Enlightened living and eating with Ama’ritday
Ama’ritday here! I am always amazed how quickly it is time to write this article! I am blessed and honoured to be able to spend some time sharing this amazing journey of life with you. We are most of the way through summer enjoy our summer bounty and preparing for late summer and fall, beginning to harvest for that long winter ahead. We have been preparing for Lammas since last month and now all the fruits of our labour are finally beginning to pay off. I wanted to bring us back to a part of that which I introduced last month. Lammas is a time of sacrifice, harvest, redemption, renewal, death, mourning and protection. Lammas is a festival of regrets and farewells, of harvest and preserves. Reflect on this alone or with others around a fire. Lughnasadh is one of the great Celtic firefestivals, if you can feast around a bonfire, tell stories and love one another and be grateful for one another. Regrets: Think of the things you meant to do this summer or this year that are not coming to fruition. You can project your regrets onto natural objects like pine cones and throw them into the fire, releasing them. Farewells: What is passing from your life? What is over? Say good-bye to it. As with regrets, you can find visual symbols and throw them into the fire.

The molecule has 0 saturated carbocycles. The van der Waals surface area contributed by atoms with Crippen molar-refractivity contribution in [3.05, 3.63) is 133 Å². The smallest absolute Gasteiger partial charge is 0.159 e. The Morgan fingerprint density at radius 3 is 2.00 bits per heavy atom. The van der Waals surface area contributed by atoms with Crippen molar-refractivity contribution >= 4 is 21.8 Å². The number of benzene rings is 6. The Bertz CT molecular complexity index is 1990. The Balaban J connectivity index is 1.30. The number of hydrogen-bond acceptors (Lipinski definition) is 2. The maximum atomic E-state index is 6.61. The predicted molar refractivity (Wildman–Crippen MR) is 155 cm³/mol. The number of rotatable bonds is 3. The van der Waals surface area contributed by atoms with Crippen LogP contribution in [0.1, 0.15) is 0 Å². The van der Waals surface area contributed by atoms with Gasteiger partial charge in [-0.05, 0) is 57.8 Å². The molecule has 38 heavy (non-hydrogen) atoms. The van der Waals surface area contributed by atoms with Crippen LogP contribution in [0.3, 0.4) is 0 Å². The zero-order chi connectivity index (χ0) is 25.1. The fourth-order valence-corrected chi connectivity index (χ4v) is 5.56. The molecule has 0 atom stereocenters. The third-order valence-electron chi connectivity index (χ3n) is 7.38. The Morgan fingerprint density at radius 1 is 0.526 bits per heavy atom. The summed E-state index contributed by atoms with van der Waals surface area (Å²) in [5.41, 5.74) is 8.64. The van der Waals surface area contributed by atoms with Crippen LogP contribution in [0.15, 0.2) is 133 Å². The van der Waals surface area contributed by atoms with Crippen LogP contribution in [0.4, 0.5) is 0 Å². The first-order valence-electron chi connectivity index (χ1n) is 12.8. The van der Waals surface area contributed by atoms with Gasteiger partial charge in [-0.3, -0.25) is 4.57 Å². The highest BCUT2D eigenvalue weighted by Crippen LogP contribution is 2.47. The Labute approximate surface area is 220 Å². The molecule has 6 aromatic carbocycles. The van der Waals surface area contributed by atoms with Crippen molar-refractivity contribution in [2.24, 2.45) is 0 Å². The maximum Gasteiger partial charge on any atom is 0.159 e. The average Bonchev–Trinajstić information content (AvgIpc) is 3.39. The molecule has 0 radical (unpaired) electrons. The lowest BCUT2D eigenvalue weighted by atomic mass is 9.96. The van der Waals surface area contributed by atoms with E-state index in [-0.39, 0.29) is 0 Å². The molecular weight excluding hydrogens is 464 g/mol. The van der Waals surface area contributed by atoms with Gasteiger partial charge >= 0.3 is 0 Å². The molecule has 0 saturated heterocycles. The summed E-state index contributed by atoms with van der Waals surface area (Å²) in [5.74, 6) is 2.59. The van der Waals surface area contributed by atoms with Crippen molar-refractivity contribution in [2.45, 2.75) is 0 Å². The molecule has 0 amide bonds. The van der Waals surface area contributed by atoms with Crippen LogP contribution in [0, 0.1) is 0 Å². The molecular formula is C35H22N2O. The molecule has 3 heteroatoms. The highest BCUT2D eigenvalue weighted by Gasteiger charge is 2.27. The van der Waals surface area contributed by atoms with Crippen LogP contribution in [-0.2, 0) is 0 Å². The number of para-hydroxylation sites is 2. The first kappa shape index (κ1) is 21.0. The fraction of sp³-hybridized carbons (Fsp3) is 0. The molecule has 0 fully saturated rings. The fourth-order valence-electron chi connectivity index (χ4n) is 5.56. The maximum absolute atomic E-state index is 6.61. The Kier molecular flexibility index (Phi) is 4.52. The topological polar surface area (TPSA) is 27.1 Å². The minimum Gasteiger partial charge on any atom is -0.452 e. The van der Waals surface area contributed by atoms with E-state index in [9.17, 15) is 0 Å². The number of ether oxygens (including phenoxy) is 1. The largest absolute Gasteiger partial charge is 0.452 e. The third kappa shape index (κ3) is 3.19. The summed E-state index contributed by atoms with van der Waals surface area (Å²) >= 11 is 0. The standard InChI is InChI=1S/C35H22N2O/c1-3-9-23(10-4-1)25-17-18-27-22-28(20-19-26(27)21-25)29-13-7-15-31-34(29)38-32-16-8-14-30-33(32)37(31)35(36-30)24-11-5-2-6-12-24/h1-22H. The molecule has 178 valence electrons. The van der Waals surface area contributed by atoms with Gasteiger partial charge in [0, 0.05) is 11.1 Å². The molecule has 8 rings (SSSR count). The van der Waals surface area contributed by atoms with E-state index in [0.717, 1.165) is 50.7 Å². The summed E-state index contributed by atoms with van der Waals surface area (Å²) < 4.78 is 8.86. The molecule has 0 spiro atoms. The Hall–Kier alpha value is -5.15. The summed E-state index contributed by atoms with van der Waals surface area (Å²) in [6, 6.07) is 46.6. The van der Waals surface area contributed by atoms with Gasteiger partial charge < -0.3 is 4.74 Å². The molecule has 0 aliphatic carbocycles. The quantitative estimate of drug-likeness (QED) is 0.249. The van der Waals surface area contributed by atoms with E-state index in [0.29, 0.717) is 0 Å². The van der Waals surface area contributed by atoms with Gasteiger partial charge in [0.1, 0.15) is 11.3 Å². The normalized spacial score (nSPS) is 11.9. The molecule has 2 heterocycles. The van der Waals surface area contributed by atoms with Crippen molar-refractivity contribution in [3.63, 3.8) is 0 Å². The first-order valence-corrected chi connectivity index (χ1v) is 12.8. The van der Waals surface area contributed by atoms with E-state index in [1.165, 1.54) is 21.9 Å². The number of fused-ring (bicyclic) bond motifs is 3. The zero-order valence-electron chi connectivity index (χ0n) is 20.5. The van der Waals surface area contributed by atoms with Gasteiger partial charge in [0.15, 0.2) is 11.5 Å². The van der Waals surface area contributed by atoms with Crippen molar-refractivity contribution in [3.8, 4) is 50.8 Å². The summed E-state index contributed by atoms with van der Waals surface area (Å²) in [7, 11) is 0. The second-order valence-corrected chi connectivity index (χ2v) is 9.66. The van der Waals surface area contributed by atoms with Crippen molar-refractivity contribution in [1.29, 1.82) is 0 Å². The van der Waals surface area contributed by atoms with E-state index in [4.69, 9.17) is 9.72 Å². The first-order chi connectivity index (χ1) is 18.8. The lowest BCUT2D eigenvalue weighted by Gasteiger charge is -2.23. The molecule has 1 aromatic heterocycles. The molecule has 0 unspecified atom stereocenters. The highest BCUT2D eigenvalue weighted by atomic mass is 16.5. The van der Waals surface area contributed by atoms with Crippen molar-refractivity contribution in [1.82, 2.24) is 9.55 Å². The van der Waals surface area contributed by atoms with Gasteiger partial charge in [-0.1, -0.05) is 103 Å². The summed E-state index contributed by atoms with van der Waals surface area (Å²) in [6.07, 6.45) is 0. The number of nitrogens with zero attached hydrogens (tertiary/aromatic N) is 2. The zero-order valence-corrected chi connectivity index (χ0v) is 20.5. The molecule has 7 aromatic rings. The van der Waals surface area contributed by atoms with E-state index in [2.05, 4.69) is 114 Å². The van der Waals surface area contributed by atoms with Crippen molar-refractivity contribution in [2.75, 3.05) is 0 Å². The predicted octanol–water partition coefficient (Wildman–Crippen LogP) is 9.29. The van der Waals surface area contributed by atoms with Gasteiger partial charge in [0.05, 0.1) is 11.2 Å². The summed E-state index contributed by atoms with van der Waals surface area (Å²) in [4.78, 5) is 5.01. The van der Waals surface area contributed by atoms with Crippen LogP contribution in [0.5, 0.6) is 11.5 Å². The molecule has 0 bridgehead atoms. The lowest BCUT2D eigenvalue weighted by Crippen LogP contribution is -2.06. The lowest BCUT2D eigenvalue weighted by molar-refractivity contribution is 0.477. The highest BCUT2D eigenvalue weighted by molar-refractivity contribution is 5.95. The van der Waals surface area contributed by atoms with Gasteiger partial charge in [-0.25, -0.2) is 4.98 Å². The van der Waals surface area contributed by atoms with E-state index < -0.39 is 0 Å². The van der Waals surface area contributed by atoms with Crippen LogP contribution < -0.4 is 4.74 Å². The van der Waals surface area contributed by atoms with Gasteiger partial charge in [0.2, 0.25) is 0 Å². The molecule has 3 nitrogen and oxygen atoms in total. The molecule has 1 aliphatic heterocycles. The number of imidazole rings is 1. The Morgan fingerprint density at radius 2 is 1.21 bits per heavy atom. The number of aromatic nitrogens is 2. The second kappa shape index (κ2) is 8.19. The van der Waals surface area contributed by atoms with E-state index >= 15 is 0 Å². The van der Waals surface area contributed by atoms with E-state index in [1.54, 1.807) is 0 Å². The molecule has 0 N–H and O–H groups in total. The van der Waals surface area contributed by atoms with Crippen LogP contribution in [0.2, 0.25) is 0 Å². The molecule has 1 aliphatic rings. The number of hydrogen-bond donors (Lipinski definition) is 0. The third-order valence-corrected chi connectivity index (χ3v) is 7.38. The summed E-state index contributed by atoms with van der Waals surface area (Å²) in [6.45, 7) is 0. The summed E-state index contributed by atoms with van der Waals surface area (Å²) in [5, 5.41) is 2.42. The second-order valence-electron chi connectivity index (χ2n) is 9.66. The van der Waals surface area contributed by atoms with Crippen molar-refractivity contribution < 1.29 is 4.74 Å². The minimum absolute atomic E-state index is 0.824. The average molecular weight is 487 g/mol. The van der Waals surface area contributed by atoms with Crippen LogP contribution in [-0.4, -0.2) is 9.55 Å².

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Harvest: What have you harvested this year? What seeds have your planted that are sprouting? Find a visual way to represent these, perhaps creating a decoration in your house or altar which represents the harvest to you. Preserves: This is also a good time for making preserves, either literally or symbolically. As you turn the summer’s fruit into jams, jellies and chutneys for winter, think about the fruits that you have gathered this year and how you can hold onto them. How can you keep them sweet in the store of your memory? The Romans celebrated this time as the Festival of Demeter and Persephone, and their reunion of this Grain Goddess and her daughter. What to eat on Lammas and the rest of the August then? How many different sorts of cereals did you know of? Wheat, corn, barley, oat, rye, rice... any more? There is buckwheat(tattari), quinoa and spelt, amaranth, sorghum(hirssi) and millet and teff, then there is durum wheat and Kamut wheat and there is triticale (ryewheat-cross) http://www.switcheroo.com/FGGrains.html Traditional foods for Lammas include the fruits and vegetables peaking in late summer to early fall. However, primary emphasis falls on grains and all things made from grains. Meat is not usually included as Lammas fare for it is the hottest time of the year, and meat gets easily bad. — but if you wish to serve meat try poultry. As rooster is Lugh’s bird, serv-